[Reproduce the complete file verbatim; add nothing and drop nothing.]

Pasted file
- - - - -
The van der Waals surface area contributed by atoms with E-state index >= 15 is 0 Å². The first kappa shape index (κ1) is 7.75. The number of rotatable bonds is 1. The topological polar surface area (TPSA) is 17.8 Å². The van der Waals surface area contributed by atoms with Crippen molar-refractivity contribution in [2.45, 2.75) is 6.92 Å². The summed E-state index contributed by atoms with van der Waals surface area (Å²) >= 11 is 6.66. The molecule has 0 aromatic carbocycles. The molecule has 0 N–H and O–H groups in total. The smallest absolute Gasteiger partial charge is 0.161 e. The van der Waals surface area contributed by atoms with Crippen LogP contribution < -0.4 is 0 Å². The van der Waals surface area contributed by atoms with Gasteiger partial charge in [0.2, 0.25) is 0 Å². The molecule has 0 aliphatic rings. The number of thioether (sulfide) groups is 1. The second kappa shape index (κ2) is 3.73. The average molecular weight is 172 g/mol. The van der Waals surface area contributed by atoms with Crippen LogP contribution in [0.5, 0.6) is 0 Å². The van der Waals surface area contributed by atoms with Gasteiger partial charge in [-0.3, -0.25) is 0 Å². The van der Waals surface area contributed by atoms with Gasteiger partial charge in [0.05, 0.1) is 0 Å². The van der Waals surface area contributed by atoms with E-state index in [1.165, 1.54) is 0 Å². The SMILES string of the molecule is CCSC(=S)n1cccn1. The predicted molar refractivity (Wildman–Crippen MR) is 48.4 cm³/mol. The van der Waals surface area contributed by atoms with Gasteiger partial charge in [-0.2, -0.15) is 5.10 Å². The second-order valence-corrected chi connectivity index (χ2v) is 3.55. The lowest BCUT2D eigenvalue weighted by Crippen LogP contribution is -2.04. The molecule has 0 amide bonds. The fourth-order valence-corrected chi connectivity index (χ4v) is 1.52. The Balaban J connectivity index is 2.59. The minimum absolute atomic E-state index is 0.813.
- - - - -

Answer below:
The van der Waals surface area contributed by atoms with E-state index >= 15 is 0 Å². The first kappa shape index (κ1) is 7.75. The number of rotatable bonds is 1. The topological polar surface area (TPSA) is 17.8 Å². The van der Waals surface area contributed by atoms with Crippen molar-refractivity contribution in [2.45, 2.75) is 6.92 Å². The summed E-state index contributed by atoms with van der Waals surface area (Å²) >= 11 is 6.66. The molecule has 0 aromatic carbocycles. The molecule has 0 N–H and O–H groups in total. The smallest absolute Gasteiger partial charge is 0.161 e. The van der Waals surface area contributed by atoms with Crippen LogP contribution < -0.4 is 0 Å². The van der Waals surface area contributed by atoms with Gasteiger partial charge in [0.2, 0.25) is 0 Å². The molecule has 0 aliphatic rings. The number of thioether (sulfide) groups is 1. The second kappa shape index (κ2) is 3.73. The average molecular weight is 172 g/mol. The van der Waals surface area contributed by atoms with Crippen LogP contribution in [0.5, 0.6) is 0 Å². The van der Waals surface area contributed by atoms with Gasteiger partial charge in [-0.3, -0.25) is 0 Å². The van der Waals surface area contributed by atoms with Gasteiger partial charge in [0.05, 0.1) is 0 Å². The van der Waals surface area contributed by atoms with E-state index in [1.165, 1.54) is 0 Å². The SMILES string of the molecule is CCSC(=S)n1cccn1. The predicted molar refractivity (Wildman–Crippen MR) is 48.4 cm³/mol. The van der Waals surface area contributed by atoms with Gasteiger partial charge in [-0.2, -0.15) is 5.10 Å². The second-order valence-corrected chi connectivity index (χ2v) is 3.55. The lowest BCUT2D eigenvalue weighted by Crippen LogP contribution is -2.04. The molecule has 0 amide bonds. The fourth-order valence-corrected chi connectivity index (χ4v) is 1.52. The Balaban J connectivity index is 2.59. The minimum absolute atomic E-state index is 0.813.